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Three-quarters of newly qualified lawyers consider taking time off work to cope with mental health problems
The Junior Lawyers Division has urged law firms to provide better training and support to both managers and trainees to help reduce high stress levels and mental health issues among newly qualified solicitors.
The call follows the publication of a JLD survey which found that over 93 per cent of junior lawyers had recently suffered stress, with 26 per cent of those being severely/extremely stressed.
Almost three-quarters said their firm could do more to support staff experiencing stress. The same number of respondents stated their employer did not provide any help, guidance, or support in relation to mental health in the workplace or that they did not know if their employer did.
More than 25 per cent said they had suffered with a mental health problem in the month before completing the survey. Under 24 per cent of those individuals had made their employer aware of it.
Over 74 per cent of those suffering with a mental health problem said that they had considered taking time off work but did not, with over two-thirds stating that it caused them to experience problems in their family life and relationships.
The survey of 214 junior lawyers showed that key stress factors include: high workload; lack of support; client demands/expectations; and ineffective management. To combat and help reduce the negative impact of stress, a number of initiatives have advocated, including: more training for both management and junior lawyers; increased visibility of internal policies; support/counselling; greater supervision; and better management.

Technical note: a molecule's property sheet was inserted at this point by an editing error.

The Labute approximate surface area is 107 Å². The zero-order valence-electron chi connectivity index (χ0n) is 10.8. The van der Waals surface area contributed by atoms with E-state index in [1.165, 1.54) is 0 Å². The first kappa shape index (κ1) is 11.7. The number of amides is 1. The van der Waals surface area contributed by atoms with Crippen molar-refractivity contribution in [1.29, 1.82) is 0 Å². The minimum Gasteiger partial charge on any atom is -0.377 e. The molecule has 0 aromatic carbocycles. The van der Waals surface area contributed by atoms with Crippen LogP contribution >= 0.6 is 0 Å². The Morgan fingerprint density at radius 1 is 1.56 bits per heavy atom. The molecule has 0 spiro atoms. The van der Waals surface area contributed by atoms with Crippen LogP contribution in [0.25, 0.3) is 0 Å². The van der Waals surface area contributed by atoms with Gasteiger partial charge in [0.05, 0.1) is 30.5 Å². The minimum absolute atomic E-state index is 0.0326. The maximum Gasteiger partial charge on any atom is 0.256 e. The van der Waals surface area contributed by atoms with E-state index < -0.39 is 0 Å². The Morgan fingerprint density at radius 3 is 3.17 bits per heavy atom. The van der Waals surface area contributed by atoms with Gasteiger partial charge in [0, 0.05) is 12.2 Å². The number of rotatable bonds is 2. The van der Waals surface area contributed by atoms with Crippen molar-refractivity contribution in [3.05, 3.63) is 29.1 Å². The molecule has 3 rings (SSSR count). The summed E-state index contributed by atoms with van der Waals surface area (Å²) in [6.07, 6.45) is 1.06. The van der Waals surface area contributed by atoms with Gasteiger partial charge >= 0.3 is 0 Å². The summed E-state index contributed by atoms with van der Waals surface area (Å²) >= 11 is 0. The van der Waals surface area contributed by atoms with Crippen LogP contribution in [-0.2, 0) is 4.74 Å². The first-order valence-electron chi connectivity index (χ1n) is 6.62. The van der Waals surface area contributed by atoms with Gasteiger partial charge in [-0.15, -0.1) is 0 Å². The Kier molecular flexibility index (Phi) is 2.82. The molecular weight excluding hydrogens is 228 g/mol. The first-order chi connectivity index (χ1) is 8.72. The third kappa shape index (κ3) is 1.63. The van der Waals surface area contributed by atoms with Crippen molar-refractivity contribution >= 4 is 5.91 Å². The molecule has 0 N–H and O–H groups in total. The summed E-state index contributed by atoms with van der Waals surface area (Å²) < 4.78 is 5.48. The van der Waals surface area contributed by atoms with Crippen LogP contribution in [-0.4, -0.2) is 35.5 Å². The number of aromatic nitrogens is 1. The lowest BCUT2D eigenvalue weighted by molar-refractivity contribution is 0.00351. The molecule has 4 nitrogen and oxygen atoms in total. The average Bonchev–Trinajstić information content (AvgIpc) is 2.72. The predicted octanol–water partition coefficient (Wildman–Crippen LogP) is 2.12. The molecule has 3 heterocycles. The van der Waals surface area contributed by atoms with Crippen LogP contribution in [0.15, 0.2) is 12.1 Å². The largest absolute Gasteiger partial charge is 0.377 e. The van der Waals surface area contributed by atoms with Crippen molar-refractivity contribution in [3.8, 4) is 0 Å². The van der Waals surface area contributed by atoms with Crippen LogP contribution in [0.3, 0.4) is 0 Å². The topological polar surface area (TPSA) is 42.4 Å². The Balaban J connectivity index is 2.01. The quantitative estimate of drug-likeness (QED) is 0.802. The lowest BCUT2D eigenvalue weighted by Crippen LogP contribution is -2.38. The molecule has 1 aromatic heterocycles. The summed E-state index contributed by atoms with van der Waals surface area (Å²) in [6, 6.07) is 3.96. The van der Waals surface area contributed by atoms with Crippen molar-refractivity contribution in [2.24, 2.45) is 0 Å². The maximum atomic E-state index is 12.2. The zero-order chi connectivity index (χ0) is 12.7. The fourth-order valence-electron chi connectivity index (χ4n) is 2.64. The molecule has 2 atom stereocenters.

Kayleigh Leonie, the JLD’s council member, commented: ‘This survey highlights the huge pressure that junior lawyers feel as they begin their careers, and the impact of that pressure on their mental health. The JLD will be producing guidance for employers to support them with tackling stress and mental health issues affecting junior lawyers in the workplace.’
The president of the Law Society, Robert Bourns, added: ‘Law can be a very demanding career. We are driven to do our best for our clients, drawn to the intellectual challenge, and we may thrive on the high pressure the work entails. ‘However, if we hope to sustain a rewarding career and maintain the best services for clients, then our own, our colleagues’, and employees’ health and wellbeing are of paramount importance.
‘Solicitors experiencing stress at work should speak to their line manager or seek support sooner rather than later. The Law Society has a free helpline that offers confidential support for all our members. We also provide a range of resources to support good practice management.’
Resilience and wellbeing survey report: